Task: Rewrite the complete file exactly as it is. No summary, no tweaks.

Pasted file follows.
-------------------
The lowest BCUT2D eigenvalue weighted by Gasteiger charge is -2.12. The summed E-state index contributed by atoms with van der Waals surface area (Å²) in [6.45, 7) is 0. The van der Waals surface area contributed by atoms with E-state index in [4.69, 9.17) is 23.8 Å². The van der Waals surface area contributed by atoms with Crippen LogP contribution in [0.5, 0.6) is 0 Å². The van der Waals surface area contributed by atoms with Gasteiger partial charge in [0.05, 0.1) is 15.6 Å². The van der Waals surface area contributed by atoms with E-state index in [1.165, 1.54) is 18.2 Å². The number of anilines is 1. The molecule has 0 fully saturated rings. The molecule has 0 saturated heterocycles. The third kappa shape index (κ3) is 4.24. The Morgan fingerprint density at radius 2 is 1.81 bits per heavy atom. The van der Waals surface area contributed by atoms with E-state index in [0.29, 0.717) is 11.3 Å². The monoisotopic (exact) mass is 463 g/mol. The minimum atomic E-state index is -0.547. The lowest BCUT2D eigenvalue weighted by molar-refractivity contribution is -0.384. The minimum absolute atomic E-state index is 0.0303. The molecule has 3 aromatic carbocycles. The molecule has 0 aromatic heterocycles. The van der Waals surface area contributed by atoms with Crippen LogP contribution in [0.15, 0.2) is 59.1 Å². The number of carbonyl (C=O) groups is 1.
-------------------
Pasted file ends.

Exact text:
The lowest BCUT2D eigenvalue weighted by Gasteiger charge is -2.12. The summed E-state index contributed by atoms with van der Waals surface area (Å²) in [6.45, 7) is 0. The van der Waals surface area contributed by atoms with E-state index in [4.69, 9.17) is 23.8 Å². The van der Waals surface area contributed by atoms with Crippen LogP contribution in [0.5, 0.6) is 0 Å². The van der Waals surface area contributed by atoms with Gasteiger partial charge in [0.05, 0.1) is 15.6 Å². The van der Waals surface area contributed by atoms with E-state index in [1.165, 1.54) is 18.2 Å². The number of anilines is 1. The molecule has 0 fully saturated rings. The molecule has 0 saturated heterocycles. The third kappa shape index (κ3) is 4.24. The Morgan fingerprint density at radius 2 is 1.81 bits per heavy atom. The van der Waals surface area contributed by atoms with E-state index in [0.29, 0.717) is 11.3 Å². The monoisotopic (exact) mass is 463 g/mol. The minimum atomic E-state index is -0.547. The lowest BCUT2D eigenvalue weighted by molar-refractivity contribution is -0.384. The minimum absolute atomic E-state index is 0.0303. The molecule has 3 aromatic carbocycles. The molecule has 0 aromatic heterocycles. The van der Waals surface area contributed by atoms with Crippen LogP contribution in [0.15, 0.2) is 59.1 Å². The number of carbonyl (C=O) groups is 1.